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  • Case report
  • Open Access

Liver parenchymal sparing surgery for locally advanced gallbladder cancer with extracapsular lymph node invasion

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  • 1,
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World Journal of Surgical Oncology201412:183

  • Received: 6 April 2014
  • Accepted: 19 May 2014
  • Published:


A complete R0 resection is the standard treatment in patients with gallbladder cancer and the only potentially definitive curative therapy. Major hepatectomy, including right or extended right hepatectomy with extrahepatic bile duct resection, would be an option in patients with locally advanced gallbladder cancer, while morbidity and mortality rate are still high. Herein, we report a case of a locally advanced gallbladder cancer invading the right hepatic artery (RHA), common hepatic duct, and transverse colon. This patient was successfully treated with parenchymal sparing surgery without major hepatectomy and achieved R0 resection by means of extended cholecystectomy combined with resection of the transverse colon, extrahepatic bile duct, and RHA. Intrahepatic arterial flow was preserved without reconstruction of the RHA, and the postoperative course was favorable. Liver parenchymal sparing surgery might be an alternative procedure in patients with gallbladder cancer, to minimize the risk of severe morbidity, if R0 resection is possible.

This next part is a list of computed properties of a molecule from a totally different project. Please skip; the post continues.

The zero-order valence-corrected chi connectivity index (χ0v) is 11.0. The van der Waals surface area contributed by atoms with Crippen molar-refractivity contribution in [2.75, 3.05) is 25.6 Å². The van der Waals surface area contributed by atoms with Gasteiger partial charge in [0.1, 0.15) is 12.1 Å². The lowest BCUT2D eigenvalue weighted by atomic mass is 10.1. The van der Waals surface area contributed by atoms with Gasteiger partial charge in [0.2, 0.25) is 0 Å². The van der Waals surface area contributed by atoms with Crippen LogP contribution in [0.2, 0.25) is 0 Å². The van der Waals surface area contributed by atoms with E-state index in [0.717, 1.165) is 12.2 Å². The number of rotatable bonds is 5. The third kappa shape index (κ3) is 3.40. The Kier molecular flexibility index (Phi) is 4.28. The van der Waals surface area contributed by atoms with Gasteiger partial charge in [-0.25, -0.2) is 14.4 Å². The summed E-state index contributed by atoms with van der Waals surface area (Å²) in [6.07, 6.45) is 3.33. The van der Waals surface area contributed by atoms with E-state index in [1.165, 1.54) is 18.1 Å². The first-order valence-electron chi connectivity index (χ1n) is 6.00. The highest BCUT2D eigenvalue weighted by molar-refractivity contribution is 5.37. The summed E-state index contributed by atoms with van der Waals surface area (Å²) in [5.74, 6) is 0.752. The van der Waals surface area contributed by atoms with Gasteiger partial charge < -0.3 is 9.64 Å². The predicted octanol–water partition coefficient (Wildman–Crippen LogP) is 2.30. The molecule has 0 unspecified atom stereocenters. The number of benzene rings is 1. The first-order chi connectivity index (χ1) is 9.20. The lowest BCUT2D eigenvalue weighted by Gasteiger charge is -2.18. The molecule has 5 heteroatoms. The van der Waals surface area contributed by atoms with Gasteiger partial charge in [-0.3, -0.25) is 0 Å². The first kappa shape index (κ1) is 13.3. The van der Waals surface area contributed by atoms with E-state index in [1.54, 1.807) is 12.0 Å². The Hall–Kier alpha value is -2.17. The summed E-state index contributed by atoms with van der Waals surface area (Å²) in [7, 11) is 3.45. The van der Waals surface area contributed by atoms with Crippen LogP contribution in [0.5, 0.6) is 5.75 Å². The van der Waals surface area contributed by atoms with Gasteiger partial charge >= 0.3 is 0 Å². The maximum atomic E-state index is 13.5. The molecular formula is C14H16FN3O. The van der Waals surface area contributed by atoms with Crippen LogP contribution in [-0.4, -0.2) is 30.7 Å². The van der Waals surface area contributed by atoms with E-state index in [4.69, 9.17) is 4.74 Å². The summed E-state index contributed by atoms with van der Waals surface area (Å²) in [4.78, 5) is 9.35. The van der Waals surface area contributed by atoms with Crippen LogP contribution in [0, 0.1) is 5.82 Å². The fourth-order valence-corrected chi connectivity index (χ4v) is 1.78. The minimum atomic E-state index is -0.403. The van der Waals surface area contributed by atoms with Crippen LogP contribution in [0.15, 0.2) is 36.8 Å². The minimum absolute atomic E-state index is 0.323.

• Chemotherapy
  • Extended cholecystectomy
  • Hepatectomy
  • Hepatic artery
  • Liver resection
  • Morbidity